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Re: Stash

From: Steinar Bang
Subject: Re: Stash
Date: Mon, 06 Apr 2015 08:50:15 +0200
User-agent: Gnus/5.130012 (Ma Gnus v0.12) Emacs/24.4 (windows-nt)

>>>>> Richard Stallman <address@hidden>:

> I did

>> git reset --hard HEAD

> since I had installed all my changes.
> Then I did 'git pull' and it reported a lot of things.
> Then I did 'git status' which produced this:

>     # On branch master
>     # Your branch is ahead of 'origin/master' by 2 commits.
>     #
>     nothing to commit (working directory clean)

> What does that second line "ahead of" mean?

It means that the branch master has two commits that aren't in
origin/master (which is your local copy of what's on savannah).

> Is it a problem?

I don't think so.  I think they are probably artifacts of two of the
pull commands done, so I think you probably won't need them.

The following is a way to remove the two commits from master in your git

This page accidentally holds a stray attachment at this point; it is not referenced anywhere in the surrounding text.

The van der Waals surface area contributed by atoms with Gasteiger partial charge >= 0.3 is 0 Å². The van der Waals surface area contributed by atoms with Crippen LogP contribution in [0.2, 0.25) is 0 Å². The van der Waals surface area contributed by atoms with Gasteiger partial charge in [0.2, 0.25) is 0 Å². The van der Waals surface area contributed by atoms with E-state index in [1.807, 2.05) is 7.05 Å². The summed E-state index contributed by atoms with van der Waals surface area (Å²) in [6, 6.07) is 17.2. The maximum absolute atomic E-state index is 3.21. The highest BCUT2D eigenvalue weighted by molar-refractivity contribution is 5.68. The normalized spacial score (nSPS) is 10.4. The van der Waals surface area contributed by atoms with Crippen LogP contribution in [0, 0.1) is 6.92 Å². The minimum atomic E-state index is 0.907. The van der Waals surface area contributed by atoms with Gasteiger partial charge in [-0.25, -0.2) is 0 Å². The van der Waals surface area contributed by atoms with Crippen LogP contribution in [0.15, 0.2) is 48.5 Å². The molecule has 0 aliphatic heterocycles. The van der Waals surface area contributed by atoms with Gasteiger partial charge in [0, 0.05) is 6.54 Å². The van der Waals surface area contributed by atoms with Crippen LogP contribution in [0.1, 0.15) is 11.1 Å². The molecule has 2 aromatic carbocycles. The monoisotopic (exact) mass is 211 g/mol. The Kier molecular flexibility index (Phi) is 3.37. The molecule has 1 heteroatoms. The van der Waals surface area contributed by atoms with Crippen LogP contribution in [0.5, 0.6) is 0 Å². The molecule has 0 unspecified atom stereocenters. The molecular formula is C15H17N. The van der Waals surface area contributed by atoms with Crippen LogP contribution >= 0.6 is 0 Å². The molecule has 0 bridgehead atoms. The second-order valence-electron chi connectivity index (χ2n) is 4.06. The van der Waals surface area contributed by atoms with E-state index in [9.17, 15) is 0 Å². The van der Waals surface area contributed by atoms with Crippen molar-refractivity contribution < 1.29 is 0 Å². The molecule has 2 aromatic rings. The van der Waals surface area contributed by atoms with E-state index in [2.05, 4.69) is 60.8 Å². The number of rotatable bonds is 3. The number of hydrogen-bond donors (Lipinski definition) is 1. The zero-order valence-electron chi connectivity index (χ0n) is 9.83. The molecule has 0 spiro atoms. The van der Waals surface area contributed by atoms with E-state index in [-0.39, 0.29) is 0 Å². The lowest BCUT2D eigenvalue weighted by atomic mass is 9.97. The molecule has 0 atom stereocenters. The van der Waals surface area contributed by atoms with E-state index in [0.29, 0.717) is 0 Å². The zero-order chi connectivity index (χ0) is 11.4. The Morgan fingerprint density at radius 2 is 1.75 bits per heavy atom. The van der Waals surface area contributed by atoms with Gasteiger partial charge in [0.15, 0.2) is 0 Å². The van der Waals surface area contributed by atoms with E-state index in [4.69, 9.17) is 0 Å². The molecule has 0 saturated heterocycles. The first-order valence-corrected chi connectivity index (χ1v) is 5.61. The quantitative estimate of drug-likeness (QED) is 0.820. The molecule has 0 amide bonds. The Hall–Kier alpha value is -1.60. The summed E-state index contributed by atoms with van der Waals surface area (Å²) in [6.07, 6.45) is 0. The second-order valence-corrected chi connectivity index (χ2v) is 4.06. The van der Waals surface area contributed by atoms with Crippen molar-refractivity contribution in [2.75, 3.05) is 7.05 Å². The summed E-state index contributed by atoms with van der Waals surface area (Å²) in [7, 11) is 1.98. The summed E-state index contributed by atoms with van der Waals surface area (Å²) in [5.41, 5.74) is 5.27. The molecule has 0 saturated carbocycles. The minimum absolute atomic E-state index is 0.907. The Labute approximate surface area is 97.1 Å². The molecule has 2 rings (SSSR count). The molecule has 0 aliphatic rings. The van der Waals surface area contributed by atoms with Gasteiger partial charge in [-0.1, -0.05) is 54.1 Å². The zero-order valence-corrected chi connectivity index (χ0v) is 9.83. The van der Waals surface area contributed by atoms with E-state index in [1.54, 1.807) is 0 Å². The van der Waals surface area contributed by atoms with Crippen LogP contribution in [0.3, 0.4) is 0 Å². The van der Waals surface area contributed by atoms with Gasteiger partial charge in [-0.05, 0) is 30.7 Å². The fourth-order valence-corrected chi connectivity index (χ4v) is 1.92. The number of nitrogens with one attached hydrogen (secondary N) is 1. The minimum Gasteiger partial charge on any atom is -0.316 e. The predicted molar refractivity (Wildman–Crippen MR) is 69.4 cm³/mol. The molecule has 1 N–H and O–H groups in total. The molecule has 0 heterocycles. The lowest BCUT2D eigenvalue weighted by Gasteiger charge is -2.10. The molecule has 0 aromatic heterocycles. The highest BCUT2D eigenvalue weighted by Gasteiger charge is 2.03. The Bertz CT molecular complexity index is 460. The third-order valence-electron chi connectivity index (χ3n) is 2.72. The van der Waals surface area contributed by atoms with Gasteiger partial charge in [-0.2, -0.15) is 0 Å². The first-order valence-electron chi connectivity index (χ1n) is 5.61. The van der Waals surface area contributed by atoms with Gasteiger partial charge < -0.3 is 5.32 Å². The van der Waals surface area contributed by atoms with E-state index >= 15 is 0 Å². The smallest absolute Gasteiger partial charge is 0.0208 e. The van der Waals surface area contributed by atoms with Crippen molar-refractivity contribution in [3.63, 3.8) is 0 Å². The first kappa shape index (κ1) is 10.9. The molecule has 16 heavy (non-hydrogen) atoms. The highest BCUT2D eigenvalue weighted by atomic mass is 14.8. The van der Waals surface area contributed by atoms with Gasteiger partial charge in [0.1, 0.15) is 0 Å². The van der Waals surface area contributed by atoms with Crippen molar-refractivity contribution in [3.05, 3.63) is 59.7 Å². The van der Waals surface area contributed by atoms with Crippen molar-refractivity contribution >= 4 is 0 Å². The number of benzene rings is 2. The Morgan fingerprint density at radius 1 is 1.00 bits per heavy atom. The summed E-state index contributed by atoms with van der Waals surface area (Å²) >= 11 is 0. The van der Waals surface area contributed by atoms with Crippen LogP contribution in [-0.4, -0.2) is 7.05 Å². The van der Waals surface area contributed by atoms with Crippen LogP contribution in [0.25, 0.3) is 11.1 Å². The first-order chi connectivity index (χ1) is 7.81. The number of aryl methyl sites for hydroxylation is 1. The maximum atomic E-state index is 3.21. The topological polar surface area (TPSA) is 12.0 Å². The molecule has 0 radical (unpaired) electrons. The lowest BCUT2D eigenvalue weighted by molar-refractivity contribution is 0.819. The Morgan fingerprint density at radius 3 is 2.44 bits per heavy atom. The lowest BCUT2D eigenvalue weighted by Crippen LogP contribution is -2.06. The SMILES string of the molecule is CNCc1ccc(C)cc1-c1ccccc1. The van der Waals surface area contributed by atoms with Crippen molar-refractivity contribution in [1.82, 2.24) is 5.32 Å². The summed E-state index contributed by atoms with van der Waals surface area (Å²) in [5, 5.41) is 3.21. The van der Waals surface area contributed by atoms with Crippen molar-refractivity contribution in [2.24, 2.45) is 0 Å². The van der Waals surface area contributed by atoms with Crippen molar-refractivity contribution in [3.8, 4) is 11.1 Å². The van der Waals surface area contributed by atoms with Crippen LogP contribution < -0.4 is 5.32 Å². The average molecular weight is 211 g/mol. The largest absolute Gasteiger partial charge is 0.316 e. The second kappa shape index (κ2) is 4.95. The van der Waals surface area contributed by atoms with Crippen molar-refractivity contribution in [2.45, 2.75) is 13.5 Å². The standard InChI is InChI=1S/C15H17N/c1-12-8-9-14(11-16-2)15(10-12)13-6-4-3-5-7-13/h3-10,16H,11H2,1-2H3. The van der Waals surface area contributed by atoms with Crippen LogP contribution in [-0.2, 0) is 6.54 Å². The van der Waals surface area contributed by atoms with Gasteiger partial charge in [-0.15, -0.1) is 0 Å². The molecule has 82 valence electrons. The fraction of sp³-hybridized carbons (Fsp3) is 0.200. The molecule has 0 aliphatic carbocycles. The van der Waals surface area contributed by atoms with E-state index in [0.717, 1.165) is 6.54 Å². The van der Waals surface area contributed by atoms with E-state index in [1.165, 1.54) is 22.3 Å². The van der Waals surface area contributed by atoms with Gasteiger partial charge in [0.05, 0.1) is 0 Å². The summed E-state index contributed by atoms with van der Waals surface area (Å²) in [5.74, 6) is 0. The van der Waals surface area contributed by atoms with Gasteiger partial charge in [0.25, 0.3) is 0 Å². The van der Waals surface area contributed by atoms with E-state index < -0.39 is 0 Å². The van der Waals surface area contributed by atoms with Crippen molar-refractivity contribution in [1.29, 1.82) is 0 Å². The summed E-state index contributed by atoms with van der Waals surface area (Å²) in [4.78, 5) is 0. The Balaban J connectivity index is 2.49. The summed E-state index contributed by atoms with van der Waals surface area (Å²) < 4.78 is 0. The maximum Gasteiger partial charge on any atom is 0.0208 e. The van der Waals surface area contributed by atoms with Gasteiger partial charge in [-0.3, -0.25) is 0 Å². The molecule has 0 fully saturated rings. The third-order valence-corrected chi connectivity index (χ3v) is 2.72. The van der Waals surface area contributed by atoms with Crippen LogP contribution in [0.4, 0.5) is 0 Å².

repository, but at the same time put them in a local branch, where they
can be examined later:
 git checkout -b two-unexpected-commits-on-master
 git checkout master
 git fetch
 git reset --hard origin/master

If you decide ahead of time that you don't care about the two commits,
drop the first command ("git checkout -b two-unexpected-commits-on-master").

Note that the "git reset --hard origin/master" is a particularily
dangerous command, because it will make the branch you're currently on a
copy of the branch in the argument, overwriting any commits you may have
had (I've trashed my feature branch in this way at least once, this is
why I always checkout the branch I'm going to run the command on, even
if I'm already there).p

However, in this case "git reset --hard origin/master" does what you
want: make master a priestine copy of what's currently on savannah.

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